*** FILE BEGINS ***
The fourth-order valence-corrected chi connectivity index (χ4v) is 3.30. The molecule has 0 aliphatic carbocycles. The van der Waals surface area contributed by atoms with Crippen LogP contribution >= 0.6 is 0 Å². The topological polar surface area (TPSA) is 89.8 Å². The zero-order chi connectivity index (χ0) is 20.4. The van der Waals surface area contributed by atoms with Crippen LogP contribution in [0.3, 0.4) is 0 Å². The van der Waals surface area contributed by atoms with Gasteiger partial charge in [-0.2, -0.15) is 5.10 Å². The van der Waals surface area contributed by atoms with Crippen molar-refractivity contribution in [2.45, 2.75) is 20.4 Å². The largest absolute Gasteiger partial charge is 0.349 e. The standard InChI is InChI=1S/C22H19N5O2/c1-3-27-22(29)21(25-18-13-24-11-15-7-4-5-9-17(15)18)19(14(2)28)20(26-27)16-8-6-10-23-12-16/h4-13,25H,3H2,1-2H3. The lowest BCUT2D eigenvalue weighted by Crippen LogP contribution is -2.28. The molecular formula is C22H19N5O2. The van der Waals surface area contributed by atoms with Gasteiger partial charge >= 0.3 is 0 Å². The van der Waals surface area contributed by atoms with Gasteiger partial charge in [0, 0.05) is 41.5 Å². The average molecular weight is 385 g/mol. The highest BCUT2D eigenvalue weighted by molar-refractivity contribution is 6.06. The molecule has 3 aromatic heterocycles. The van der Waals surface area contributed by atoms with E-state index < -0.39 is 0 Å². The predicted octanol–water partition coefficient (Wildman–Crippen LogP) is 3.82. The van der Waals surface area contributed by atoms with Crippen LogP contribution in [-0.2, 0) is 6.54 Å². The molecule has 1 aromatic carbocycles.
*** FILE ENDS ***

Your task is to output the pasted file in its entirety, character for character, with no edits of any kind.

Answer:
The fourth-order valence-corrected chi connectivity index (χ4v) is 3.30. The molecule has 0 aliphatic carbocycles. The van der Waals surface area contributed by atoms with Crippen LogP contribution >= 0.6 is 0 Å². The topological polar surface area (TPSA) is 89.8 Å². The zero-order chi connectivity index (χ0) is 20.4. The van der Waals surface area contributed by atoms with Crippen LogP contribution in [0.3, 0.4) is 0 Å². The van der Waals surface area contributed by atoms with Gasteiger partial charge in [-0.2, -0.15) is 5.10 Å². The van der Waals surface area contributed by atoms with Crippen molar-refractivity contribution in [2.45, 2.75) is 20.4 Å². The largest absolute Gasteiger partial charge is 0.349 e. The standard InChI is InChI=1S/C22H19N5O2/c1-3-27-22(29)21(25-18-13-24-11-15-7-4-5-9-17(15)18)19(14(2)28)20(26-27)16-8-6-10-23-12-16/h4-13,25H,3H2,1-2H3. The lowest BCUT2D eigenvalue weighted by Crippen LogP contribution is -2.28. The molecular formula is C22H19N5O2. The van der Waals surface area contributed by atoms with Gasteiger partial charge >= 0.3 is 0 Å². The van der Waals surface area contributed by atoms with Gasteiger partial charge in [0, 0.05) is 41.5 Å². The average molecular weight is 385 g/mol. The highest BCUT2D eigenvalue weighted by molar-refractivity contribution is 6.06. The molecule has 3 aromatic heterocycles. The van der Waals surface area contributed by atoms with E-state index < -0.39 is 0 Å². The predicted octanol–water partition coefficient (Wildman–Crippen LogP) is 3.82. The van der Waals surface area contributed by atoms with Crippen LogP contribution in [-0.2, 0) is 6.54 Å². The molecule has 1 aromatic carbocycles.